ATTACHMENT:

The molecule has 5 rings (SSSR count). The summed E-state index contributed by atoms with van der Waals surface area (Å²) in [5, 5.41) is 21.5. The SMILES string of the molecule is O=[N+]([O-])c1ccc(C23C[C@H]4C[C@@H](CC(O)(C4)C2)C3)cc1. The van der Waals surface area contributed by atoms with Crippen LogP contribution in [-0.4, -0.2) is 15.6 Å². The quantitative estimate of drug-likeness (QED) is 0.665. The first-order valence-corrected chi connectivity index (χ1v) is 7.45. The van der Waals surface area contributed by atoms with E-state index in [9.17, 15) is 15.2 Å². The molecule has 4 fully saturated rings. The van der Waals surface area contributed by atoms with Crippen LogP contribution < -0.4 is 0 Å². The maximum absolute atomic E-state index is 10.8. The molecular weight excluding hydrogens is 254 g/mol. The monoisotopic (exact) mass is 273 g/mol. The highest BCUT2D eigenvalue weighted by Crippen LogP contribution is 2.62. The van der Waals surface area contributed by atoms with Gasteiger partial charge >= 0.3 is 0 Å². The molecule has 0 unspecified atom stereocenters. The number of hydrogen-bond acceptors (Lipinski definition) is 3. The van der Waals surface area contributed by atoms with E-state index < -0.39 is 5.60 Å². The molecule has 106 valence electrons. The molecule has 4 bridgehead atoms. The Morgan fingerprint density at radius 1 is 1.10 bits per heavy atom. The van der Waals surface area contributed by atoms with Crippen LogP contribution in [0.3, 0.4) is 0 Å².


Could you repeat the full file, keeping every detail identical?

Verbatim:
The molecule has 5 rings (SSSR count). The summed E-state index contributed by atoms with van der Waals surface area (Å²) in [5, 5.41) is 21.5. The SMILES string of the molecule is O=[N+]([O-])c1ccc(C23C[C@H]4C[C@@H](CC(O)(C4)C2)C3)cc1. The van der Waals surface area contributed by atoms with Crippen LogP contribution in [-0.4, -0.2) is 15.6 Å². The quantitative estimate of drug-likeness (QED) is 0.665. The first-order valence-corrected chi connectivity index (χ1v) is 7.45. The van der Waals surface area contributed by atoms with E-state index in [9.17, 15) is 15.2 Å². The molecule has 4 fully saturated rings. The van der Waals surface area contributed by atoms with Crippen LogP contribution < -0.4 is 0 Å². The maximum absolute atomic E-state index is 10.8. The molecular weight excluding hydrogens is 254 g/mol. The monoisotopic (exact) mass is 273 g/mol. The highest BCUT2D eigenvalue weighted by Crippen LogP contribution is 2.62. The van der Waals surface area contributed by atoms with Gasteiger partial charge >= 0.3 is 0 Å². The molecule has 0 unspecified atom stereocenters. The number of hydrogen-bond acceptors (Lipinski definition) is 3. The van der Waals surface area contributed by atoms with E-state index < -0.39 is 5.60 Å². The molecule has 106 valence electrons. The molecule has 4 bridgehead atoms. The Morgan fingerprint density at radius 1 is 1.10 bits per heavy atom. The van der Waals surface area contributed by atoms with Crippen LogP contribution in [0.3, 0.4) is 0 Å².